#1 It's okay to take time off from blogging to write; everyone will still be there when you get back.
Back at the end of November, the idea for this book began to coalesce in my head and my muse was insisting I write, a lot. I took the month of December off to accommodate her and wrote at the furious pace of 5,000 words a week. I missed all my blogging friends and it did occur to me that no one would be there when I returned, but guess what? Everyone was still there and happy to see me when I got back. So if my muse comes
#2 Middles are hard.
Somewhere in the middle, my muse took a vacation and left me stranded with a story I wasn't sure I liked a whole lot. So here's what I did. I went back to the beginning, which I already knew I loved, and started reading/editing in the hopes of finding the magic again. It worked, and while the middle took me the longest, I finally got through it instead of abandoning the whole project.
#3 I am not a total pantser.
I start off that way. I'll get an idea, let it rattle around in my head for a while until it becomes a premise I can't stop thinking about. Then I write, often furiously. But at some point I need to connect the beginning to the distant end and for me that means outlining the next few chapters. Not all of them, because that would spoil the fun, but at least the next few so I know what my characters need to do and accomplish BEFORE they get to the end. And yes, I do know what the end looks like when I start, but it isn't always entirely clear. Like everything else, it will need some fleshing out but as long as I have the main points down, I can cut a path through the dark middle to the last chapter.
#4 Sometimes characters will take things into their own hands. Let them.
Towards the end of my tale, my characters go to Hell, literally. At first I thought they'd be going alone. Then I thought someone else would be going with them. But finally Gerald (a minor character, no less) spoke up, and insisting on going along, offering a very logical reason for doing so: he could be helpful, could he not? After all, he knew his way around Hell. And while it was definitely awesome that this happened, it was even more awesome discovering what he wasn't telling me. I won't say any more, but suffice to say that Gerald helped prompt an entire premise for a sequel to PEACE & FORGIVENESS. Thank-you, Gerald!
#5 I love this story even more than when I started.
Why you may ask? Well, I thought it was pretty kick-ass to begin with, but then when I got to the end and found ways to deepen the story, not to mention the awesome idea for a sequel, I was pretty darn psyched because now I have a shiny new toy just waiting for me to play with it and I can't wait.
So, what's this awesome tale about? Well, here's a rough draft of the query I've got worked out so far:
Dear Agent Extraordinaire:
Once upon a time an angel and a demon conspired to save an innocent. Tried and convicted, they and their accomplices are sentenced to the worst of fates: to live as mortals, doomed to repeat the same lives over and over again throughout history.
Peace Murray doesn’t remember this yet, although she does have some pretty strange dreams sometimes, especially the one about the drowned girls. It doesn’t help having a father who wishes she didn’t exist and an ache in her heart for the twin and a mother she never knew. All she wants is a normal life like her best friend, but when she returns home from camp, everything changes after she receives a mysterious text from a camp mate: ‘Do you know what you are?’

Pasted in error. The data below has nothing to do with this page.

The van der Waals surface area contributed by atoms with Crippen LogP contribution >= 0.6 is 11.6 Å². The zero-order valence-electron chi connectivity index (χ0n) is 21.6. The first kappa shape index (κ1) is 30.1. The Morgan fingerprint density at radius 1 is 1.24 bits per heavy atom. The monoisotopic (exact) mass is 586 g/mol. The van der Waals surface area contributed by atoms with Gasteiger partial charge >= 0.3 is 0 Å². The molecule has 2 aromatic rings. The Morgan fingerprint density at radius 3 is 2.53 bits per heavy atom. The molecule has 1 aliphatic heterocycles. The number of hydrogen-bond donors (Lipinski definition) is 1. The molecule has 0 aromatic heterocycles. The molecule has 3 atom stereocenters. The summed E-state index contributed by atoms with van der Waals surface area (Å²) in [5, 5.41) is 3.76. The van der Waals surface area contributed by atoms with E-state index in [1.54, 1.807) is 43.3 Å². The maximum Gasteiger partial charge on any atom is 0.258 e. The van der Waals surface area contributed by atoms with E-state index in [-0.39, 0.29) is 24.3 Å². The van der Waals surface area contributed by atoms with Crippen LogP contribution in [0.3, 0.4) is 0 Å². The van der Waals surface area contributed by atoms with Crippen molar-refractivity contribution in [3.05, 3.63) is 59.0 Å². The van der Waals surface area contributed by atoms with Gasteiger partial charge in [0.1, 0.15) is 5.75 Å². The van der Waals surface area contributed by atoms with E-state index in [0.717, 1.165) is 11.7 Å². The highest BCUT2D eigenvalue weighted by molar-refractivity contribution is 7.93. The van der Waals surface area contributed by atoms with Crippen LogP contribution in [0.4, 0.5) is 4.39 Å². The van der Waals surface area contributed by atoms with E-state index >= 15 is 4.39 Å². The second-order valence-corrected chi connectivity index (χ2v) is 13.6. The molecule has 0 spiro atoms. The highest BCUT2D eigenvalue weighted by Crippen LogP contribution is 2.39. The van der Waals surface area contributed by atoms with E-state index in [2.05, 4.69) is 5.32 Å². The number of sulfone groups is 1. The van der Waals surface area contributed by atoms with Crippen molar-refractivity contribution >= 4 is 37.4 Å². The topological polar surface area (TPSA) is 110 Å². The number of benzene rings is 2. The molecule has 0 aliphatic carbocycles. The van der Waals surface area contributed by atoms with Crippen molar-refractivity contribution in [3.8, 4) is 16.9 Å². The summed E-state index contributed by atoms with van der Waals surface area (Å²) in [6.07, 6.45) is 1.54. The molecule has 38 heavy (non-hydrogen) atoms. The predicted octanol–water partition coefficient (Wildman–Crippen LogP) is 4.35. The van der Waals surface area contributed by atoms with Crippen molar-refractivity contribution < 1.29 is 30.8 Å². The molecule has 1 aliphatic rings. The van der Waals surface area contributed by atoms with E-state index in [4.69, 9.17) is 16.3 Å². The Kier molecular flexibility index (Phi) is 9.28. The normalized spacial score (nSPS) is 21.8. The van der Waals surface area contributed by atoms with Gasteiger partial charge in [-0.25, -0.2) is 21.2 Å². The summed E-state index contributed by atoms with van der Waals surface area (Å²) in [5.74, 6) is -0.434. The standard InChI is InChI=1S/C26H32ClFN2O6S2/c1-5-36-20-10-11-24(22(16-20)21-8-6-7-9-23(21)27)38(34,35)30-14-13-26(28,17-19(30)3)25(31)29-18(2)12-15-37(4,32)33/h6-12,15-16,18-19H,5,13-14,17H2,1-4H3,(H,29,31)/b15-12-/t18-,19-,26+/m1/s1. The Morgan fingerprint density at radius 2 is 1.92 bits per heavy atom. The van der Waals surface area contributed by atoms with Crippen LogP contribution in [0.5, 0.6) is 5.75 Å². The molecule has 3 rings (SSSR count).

Peace has no idea what her friend means at first but before long she discovers there’s a reason she doesn’t have a normal life. She’s a demon.
Mal doesn’t remember who he was either but he knows one thing, he’s sick to death of his father’s drunken ravings about some supposed war between Heaven and Hell and his cryptic clues about the past. It all comes to a head when his father conjures up something impossible and directs Mal to The Marble Cemetery where he finds a vault with his and his twin’s name on it.
Escaping to St. Auburn’s Academy can’t come soon enough, but no sooner does he arrive than he meets Peace, the daughter of the Reverend who rents out rooms to boarders in this small town. Peace makes no secret of her dislike for him and Mal’s happy to return the favor – until he discovers the grave she frequents which just happens to have her name on it with some eerily familiar dates.
But the worst discovery is yet to come: they are both fated to die on their seventeenth birthday and begin the cycle again. Now the only way to solve the mystery of their existence and avert their fate is to work together to remember what they’ve forgotten.
My inspiration was Paradise Lost by John Milton and this is one of my favorite passages -
Beëlzebub to Satan: ‘There is a place
(If ancient and prophetic fame in Heav’n
Err not) another world, the happy seat
Of some new race called Man, about this time
To be created like to us, though less
In power and excellence, but favoured more
Of him who rules above us; so was his will
Pronounced among the gods, and by an oath
That shook Heav’n’s whole circumference, confirmed.
Thither let us bend all our thoughts, to learn
What creatures there inhabit, of what mould,
Or substance, how endued, and what their power,
And where their weakness, how attempted best,
By force or subtlety: though Heav’n be shut,
And Heav’n’s high Arbitrator sits secure
In his own strength, this place may lie exposed
The utmost border of his kingdom, left
To their defence [sic] who hold it; here perhaps
Some advantageous act may be achieved
By sudden onset, either with Hell fire
To waste his whole Creation, or possess
All as our own, and drive as we were driven,
The puny inhabitants, or if not drive,
Seduce them to our party, that their God
May prove their foe, and with repenting hand
Abolish his own works…’
Paradise Lost Book II, lines 345 -370